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Selecting a Strop

February 16, 2011 — P

StropsNow that you have determined that you want to try your hand at straight razor shaving, you have to consider some maintenance aspects of the endeavor.  In order to master artisan shaving, developing effectual stropping skills is essential.  However, picking your strop is an important consideration and it should be researched considerably.  Stropping is King, afterall.

The information in The Practice and Science of Standard Barbering still rings true today.  When discussing strops, four basic types are most commonly found: Russian, Russian Shell, Horsehide, and Canvas.  

The canvas strop typically accompanies a leather component, comprised of either woven silk or linen in either a rough or fine finish.  Recently, some strop makers have substituted the fine linen component with a synthetic woven material that has proven quite effective for today’s users.  Apparently, finding sufficiently suitable “natural” fiber canvas strops is not as easy as one would hope.  

One strop maker, renowned for his linen components recently limited his production drastically, leaving only the DOVO V-pattern linen component as the readily available high quality canvas strop on the market for the traditionalist who prefers a natural canvas strops.  If traditional materials are not a critical consideration, Straight Razor Designs’ synthetic canvas strop has proven itself to be very effective, in my experience.  

The straight shaver’s leather strop is the headliner, though, and without a high quality leather, your stropping will suffer.  But to understand why, you need to understand what is happening at the razor’s edge.  In 1931, Popular Science  published an article demonstrating what happens after shaving with a razor.  They demonstrated through photomicrographs that after shaving, an edge suffers from rust and microchips in the edge.  A protective coat of a petroleum based product (Vaseline) helped with the rust, but the most telling pictures demonstrated the mildly abrasive effect of stropping (page 55, notice the reduction of “peeks and valleys”).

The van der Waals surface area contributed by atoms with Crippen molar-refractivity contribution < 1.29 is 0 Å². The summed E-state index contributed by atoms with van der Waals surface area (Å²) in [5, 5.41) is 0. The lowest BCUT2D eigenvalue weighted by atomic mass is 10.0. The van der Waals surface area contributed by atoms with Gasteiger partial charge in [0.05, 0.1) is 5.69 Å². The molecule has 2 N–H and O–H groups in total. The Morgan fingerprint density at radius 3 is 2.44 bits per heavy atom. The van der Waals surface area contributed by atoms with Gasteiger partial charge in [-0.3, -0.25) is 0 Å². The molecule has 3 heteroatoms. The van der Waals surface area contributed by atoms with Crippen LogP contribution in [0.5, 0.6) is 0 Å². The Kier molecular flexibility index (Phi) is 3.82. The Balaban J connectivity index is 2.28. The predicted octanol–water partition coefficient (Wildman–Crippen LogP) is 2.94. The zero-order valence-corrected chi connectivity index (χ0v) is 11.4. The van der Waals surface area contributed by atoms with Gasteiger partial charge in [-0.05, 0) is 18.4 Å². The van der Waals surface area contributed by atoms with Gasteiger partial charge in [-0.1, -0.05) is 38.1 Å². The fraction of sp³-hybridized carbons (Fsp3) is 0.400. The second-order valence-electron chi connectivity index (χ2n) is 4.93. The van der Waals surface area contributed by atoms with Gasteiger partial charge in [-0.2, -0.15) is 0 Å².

In order to undo the damage done by shaving, strops need enough “draw” (friction felt when stropping the razor) to abrade and burnish the steel.  "Russian" strops where typically cowhide leather made in various countries, using the Russian tanning methods.  After a break-in period, barber manuals described Russians strops as “one of the best strops in use today.”  Again, this still rings true for today’s shavers.  Russian leather strops have an agreeable draw and are very effective.  In fact, cowhide strops are the preferred stropping material by a considerable majority of shavers today (if wetshaving discussion boards are any indication) because of their ability to restore a razor’s edge to shave ready condition.  

The job of a strop is three-fold: to clean, undo damage to, and realign the razor’s edge.  This is partially achieved through mild abrasion, but there is an element of plastic flow caused by the forces applied to the edge by the friction of the strop.  A good canvas strop in combination with a cowhide strop is the most effective way to complete these three tasks from my experience, and they remain your best bet for performance as well as value for your money.